Next, 1.0 ml of the microemulsion was dispersed into 10 ml of water-saturated ethyl acetate containing 250 mg poly(lactide-co-glycolide) in a 50:50 mole ratio (PLGA 5050 DL2 low, Medisorb, Cincinnati, Ohio) by using a Powergen 125 laboratory homogenizer (Fisher Scientific, Pittsburgh, Pa.) at low speed. The mixture was then homogenized for two minutes followed by the addition of 20 ml of ethyl acetate-saturated water containing 1% (w/v) polyvinyl alcohol. The mixture was further homogenized for an additional 5 min. to form a coarse oil/water emulsion. This emulsion was poured slowly into 200 ml of distilled water while stirring with a magnetic stir bar. Stirring was continued overnight at room temperature and ambient pressure to allow evaporation of the organic solvent. Unencapsulated eosin was spectrophotometrically measured in the filtrate after filtering the nanoparticle suspension through a 0.02 micrometer pore diameter membrane (Whatman Anodisk).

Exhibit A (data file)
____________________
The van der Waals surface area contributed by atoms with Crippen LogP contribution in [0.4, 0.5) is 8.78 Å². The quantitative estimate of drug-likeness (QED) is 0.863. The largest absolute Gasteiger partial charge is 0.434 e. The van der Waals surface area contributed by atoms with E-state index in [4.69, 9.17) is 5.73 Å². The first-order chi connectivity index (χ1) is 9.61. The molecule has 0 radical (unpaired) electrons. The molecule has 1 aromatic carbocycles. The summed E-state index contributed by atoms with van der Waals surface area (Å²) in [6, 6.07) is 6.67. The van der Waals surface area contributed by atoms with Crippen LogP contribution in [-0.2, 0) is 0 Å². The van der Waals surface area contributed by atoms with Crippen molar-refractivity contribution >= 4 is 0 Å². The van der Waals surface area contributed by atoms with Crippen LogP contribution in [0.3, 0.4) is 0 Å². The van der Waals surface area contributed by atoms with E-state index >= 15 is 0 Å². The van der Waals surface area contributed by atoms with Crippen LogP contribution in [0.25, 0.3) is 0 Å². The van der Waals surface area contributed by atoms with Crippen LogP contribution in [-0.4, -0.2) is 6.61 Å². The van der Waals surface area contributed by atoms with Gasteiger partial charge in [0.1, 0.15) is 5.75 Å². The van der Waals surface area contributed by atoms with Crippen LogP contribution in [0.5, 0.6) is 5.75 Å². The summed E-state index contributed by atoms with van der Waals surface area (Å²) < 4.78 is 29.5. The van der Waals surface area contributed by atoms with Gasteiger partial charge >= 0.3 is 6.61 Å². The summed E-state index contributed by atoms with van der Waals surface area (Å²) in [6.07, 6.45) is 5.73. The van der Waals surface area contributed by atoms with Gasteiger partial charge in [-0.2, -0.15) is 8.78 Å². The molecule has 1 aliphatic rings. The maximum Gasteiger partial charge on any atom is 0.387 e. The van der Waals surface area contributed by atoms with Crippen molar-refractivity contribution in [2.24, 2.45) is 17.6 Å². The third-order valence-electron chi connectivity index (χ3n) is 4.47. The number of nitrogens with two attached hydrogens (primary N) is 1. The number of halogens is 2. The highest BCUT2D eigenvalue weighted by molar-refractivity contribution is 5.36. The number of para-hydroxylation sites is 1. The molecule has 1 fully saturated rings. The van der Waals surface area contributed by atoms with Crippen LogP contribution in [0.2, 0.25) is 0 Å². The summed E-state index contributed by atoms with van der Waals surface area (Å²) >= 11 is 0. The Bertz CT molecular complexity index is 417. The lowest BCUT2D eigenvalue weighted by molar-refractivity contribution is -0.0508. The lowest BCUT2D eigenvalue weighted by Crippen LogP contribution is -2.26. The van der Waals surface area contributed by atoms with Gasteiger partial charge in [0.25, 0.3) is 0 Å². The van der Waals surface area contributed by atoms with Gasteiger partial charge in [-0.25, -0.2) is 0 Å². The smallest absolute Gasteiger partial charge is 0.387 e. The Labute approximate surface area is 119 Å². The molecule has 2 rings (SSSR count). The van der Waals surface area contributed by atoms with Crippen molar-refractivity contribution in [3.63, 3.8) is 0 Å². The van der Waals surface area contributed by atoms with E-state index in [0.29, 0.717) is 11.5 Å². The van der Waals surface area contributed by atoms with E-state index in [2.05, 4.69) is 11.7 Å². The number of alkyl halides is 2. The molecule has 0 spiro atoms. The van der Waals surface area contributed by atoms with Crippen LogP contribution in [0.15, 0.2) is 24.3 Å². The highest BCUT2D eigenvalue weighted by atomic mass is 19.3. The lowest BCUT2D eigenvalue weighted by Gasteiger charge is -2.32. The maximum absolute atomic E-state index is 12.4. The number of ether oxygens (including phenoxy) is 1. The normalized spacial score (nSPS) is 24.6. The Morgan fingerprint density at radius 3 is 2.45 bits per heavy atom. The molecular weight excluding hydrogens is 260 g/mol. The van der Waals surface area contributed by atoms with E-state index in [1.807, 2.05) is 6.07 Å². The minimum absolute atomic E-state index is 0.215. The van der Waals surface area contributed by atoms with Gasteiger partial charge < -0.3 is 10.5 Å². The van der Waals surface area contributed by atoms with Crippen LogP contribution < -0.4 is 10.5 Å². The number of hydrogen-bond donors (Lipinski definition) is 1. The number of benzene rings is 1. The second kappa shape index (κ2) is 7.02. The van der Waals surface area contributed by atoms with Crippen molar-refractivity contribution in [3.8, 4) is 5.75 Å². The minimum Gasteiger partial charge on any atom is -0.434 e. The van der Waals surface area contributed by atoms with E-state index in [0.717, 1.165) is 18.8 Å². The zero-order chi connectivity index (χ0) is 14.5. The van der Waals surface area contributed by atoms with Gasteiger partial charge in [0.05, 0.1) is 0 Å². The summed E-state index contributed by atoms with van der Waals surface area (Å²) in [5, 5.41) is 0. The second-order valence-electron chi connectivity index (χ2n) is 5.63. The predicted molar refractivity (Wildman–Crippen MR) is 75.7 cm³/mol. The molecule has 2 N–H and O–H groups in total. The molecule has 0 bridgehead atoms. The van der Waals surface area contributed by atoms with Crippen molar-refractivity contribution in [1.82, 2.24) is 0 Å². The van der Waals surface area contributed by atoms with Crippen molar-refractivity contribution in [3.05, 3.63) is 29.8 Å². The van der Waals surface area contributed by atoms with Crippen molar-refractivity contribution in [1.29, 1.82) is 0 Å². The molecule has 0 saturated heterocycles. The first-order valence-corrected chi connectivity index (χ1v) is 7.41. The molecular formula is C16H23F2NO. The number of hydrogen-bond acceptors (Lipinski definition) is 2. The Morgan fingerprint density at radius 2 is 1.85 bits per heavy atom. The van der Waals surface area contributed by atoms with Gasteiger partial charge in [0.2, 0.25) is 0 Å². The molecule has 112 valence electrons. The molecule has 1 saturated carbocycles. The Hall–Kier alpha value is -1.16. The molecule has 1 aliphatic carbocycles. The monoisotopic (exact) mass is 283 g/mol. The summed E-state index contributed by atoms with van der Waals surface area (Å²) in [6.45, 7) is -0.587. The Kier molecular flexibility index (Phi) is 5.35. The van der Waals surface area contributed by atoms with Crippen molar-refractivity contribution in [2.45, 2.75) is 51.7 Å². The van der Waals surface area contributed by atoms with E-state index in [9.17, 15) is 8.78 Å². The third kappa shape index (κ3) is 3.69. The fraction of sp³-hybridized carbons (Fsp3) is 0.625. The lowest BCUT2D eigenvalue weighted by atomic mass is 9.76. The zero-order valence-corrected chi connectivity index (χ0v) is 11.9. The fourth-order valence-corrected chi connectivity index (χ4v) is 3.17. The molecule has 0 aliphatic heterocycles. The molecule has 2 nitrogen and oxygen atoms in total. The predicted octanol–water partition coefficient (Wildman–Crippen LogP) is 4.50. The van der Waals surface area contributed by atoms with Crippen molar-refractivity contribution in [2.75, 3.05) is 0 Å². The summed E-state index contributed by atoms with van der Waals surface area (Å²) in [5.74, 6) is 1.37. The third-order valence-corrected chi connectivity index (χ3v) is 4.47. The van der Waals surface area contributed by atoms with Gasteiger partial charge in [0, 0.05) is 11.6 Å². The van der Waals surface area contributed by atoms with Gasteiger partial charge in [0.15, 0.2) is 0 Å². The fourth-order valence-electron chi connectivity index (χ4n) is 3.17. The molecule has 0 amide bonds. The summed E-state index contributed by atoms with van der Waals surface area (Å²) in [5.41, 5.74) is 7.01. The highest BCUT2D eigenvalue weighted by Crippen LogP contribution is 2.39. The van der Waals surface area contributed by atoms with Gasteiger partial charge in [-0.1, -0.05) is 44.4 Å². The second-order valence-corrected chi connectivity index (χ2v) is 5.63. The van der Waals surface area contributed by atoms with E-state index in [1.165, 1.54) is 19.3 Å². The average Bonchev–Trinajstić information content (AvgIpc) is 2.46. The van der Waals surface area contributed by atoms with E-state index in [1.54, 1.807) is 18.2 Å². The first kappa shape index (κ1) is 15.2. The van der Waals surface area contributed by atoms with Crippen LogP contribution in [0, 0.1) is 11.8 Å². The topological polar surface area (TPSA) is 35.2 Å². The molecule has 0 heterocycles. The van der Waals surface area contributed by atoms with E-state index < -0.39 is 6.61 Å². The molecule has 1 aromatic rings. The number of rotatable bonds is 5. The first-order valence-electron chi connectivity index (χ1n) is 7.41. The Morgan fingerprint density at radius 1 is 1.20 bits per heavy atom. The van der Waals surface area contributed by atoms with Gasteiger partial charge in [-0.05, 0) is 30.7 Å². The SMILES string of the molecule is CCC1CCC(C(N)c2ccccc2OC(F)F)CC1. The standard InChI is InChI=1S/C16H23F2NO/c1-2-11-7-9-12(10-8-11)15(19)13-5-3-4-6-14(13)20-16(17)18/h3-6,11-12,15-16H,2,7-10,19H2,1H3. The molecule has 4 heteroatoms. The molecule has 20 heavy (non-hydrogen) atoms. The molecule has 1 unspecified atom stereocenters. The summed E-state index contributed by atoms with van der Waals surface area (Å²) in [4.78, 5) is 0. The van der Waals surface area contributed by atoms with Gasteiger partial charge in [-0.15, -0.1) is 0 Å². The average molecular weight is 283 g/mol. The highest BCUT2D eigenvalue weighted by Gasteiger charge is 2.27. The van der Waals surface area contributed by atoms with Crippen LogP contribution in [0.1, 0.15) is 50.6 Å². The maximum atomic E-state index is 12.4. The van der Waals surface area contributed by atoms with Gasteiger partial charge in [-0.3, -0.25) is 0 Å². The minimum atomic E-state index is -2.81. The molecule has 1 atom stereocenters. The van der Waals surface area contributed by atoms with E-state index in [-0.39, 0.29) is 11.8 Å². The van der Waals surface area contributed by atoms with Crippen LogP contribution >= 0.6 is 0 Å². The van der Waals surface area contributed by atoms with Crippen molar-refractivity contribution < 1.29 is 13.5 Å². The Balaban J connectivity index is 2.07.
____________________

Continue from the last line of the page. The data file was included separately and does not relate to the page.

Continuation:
The resulting nanoparticles were found to contain 89.2% of the initial eosin, which represents a 2.9% eosin content by weight. Scanning electron micrographs indicated that the particles ranged from 200 to 600 nm in diameter (FIG. 1).
Variation of Example 1
A water/oil microemulsion was prepared by adding 0.5 ml hexadecane to a surfactant mixture consisting of polyoxyethylene sorbitan monooleate (Tween 80): sorbitan monolaurate (Span 20): ethanol in a 45:30:25 volume ratio. To that mixture, 0.35 ml of a 6% (w/v) eosin Y solution was added. Eosin was found not to be soluble in hexadecane under these conditions. Nanoparticles were formed and the eosin encapsulation was measured as described in Example 1. The amount of eosin incorporated into nanocapsules was 98% of the initial quantity added. The particle size distribution measured in electron micrographs was similar to that found in Example 1.